Attacking the media’s warped definition of beauty

Naveen-AndrewsI was once asked if black and white people are equal. I said yes. Then I was asked if men and women were equal. I smiled, but didn’t answer. I was then attacked with a violent argument about my indoctrination by the male gender, and how I sub-consciously saw myself as inferior. My ‘hesitation’ to see myself as equal to a man was seen as proof of the need for feminism. Never mind that my stand is men and women are not equal – they’re complementary.

But then the discussion moved to other topics, specifically, hot men. We were drooling over some man’s perfect pecs and washboard abs. We had no interest in his name, his star sign, his favourite food, his IQ, or whether or not he was gay. We just wanted to see him with his shirt off. For second I wondered … how is this different from men staring at hot women?

Is it okay to objectify this guy, just because we’re women? Some valid arguments came up. Yes, we had reduced this man to a walking set of gorgeous abdominal muscles. But that would never stop him from getting a job. No one would ever force him to wear a long shirt to hide his beautiful body. Nobody would ever grab him, pull him into an alley, or rape him for having a penis.

It was argued that women get propositioned every day. Sex for promotions. A guy in the group said men suffer too, because for every sexually promoted woman, a hardworking man lost his new job. Well, yes, but at least no one ever asked him to sleep with them so he could get promoted. Our male friend had no response to that.

Objectifying a man doesn’t hurt him in any way. Meanwhile, the mass objectification of women has led to sexual harassment, rape, and death. In principle, it’s the same thing, but in reality, it’s a completely different situation. Some of the guys argued that we go beyond objectifying their bodies – we objectify their earnings, seeing them as nothing less than walking wallets, but at this point, I zoned out.

I took the argument a little further, at least in my own head. I’m not above posting topless pictures of Naveen Andrews, Jason Momoa, or Dustin Nguyen. Granted I love their characters rather than the men themselves. Perfect example – I adore Jason in Stargate Atlantis, but feel nothing for him in Game of Thrones. So I could argue that I’m sexualizing the 3D character rather then the abs and gorgeous hair. But is that really any different from men’s fascination with Transformers’ Megan Fox?

shirtless-Jason-MomoaAs my eyes go hazy over Ronon Dex, should the men in my life feel threatened? Should they bitch that I’m holding them up to an unrealistic standard achieved with personal trainers, beautifully mixed genes (he’s part Irish, part Native American, part German, and part Native Hawaiian), and brilliant lighting? And yet isn’t that exactly what we do when our men go ga-ga over some movie star, video vixen, news anchor, or super model?

On TV, we are bombarded by models, movie stars, TV anchors, and we think they indicate society’s idea of beauty. Lots of women hurt themselves with diets, wardrobe make-overs and other drastic measures to make ourselves more beautiful like the girls on TV.  Yet men are equally bombarded with pictures of perfectly toned athletes, and I don’t see them binge-ing on steroids or stampeding towards the gym.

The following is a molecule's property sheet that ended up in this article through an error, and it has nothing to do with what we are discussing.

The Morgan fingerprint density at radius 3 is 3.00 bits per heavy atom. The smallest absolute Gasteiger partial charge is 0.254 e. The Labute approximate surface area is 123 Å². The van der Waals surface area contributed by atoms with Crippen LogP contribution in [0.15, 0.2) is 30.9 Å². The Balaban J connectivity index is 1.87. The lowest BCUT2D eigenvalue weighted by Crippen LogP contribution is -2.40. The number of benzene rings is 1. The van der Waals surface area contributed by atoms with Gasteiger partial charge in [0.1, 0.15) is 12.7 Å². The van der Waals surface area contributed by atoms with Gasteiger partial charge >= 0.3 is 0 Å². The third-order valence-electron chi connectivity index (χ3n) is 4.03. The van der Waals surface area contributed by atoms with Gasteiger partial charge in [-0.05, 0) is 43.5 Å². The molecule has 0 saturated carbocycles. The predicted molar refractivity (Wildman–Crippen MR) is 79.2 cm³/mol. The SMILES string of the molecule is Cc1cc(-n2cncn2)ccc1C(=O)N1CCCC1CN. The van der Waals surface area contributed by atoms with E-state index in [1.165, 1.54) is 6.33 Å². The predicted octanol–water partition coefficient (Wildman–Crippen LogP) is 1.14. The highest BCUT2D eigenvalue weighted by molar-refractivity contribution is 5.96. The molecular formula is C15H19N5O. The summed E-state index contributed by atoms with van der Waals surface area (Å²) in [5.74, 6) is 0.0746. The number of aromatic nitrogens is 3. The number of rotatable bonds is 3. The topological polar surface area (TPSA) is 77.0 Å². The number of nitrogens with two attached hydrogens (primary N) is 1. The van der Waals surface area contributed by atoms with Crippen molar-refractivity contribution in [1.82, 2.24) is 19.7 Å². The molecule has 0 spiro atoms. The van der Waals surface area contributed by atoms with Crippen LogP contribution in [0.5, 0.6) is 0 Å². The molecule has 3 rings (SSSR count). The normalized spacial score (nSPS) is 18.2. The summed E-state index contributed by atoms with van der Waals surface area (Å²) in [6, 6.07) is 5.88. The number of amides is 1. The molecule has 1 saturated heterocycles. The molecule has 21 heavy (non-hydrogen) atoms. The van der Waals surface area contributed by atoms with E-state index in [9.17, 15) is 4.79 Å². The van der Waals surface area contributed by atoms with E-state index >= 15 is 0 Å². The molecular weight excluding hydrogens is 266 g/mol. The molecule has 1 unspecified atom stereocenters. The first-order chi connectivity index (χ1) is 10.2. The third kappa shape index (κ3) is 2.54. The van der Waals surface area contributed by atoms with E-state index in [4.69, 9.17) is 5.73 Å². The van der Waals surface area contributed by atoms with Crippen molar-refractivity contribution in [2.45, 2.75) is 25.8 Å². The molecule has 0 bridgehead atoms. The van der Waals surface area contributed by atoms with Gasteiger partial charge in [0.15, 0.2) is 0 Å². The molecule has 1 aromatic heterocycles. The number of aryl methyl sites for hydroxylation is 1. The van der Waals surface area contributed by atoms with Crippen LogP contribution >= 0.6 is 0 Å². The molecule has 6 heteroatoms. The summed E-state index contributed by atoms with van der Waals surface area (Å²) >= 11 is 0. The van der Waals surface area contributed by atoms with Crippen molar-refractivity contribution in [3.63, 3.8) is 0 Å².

I think maybe the problem here is perspective. I see a beautiful woman, I see my man admire her, I assume he wants me to be like her. Then I get mad at him for thinking she’s beautiful. I see a certain kind of woman put on TV, maybe the kind that many men think is beautiful. I measure myself against her, and see how different I look. I decide that if my man thinks she’s beautiful, then he must think I’m ugly (even though he’s with me, not with her). Then I get angry at men for thinking that girl is beautiful.

Next, I make ridiculous and sometimes dangerous efforts to look more like that beautiful girl. My man didn’t asked me to change. He probably hasn’t said anything at all. It was all me. So is it logical to get mad at him, at the fashion industry, at men in general, because of a conclusion that I drew all by myself?

I’ve often heard it said that women are our own worst enemies. It’s usually quoted when referring to the behaviour of other women towards ourselves. But maybe the next time we jump to defend our beliefs, or to attack the beliefs of ‘men’, we might need to stop blaming them and take a second and see what’s really underneath all that angst. I might not be fighting ‘society’. I might be raging against my own subconscious views, fears, and insecurities about my body.

For example, I love my hair. So it doesn’t bother me when guys admire some blonde. I do – however – have serious issues with my weight. So whenever a guy looks at a laptop-size (under five feet, tiny lithe body, not an ounce of fat), it’s war cries and claws out. It doesn’t occur to me that if the guy wanted to date that tiny girl, he’d be dating her, not me. Instead I assume that because I’m not tiny, I’m not beautiful. and that by thinking she’s beautiful, he automatically thinks I’m ugly.

Then I attack the tiny woman, saying mean things about her, giving her the evil eye, spreading rumours about her, lashing out at my man … and putting myself through crazy diets so I can look more like her. The problem here isn’t my man. It’s all me. So next time you blame ‘men’ for promoting a warped idea of beauty, remember that your man didn’t actually ask you to measure up to it, and chances are he doesn’t even really believe in it.


You might also like:

Crystal Ading' is a professional author, editor, rock lover and mother. Her work is available through

  • Recent Posts

  • Recent Comments

  • Popular Tags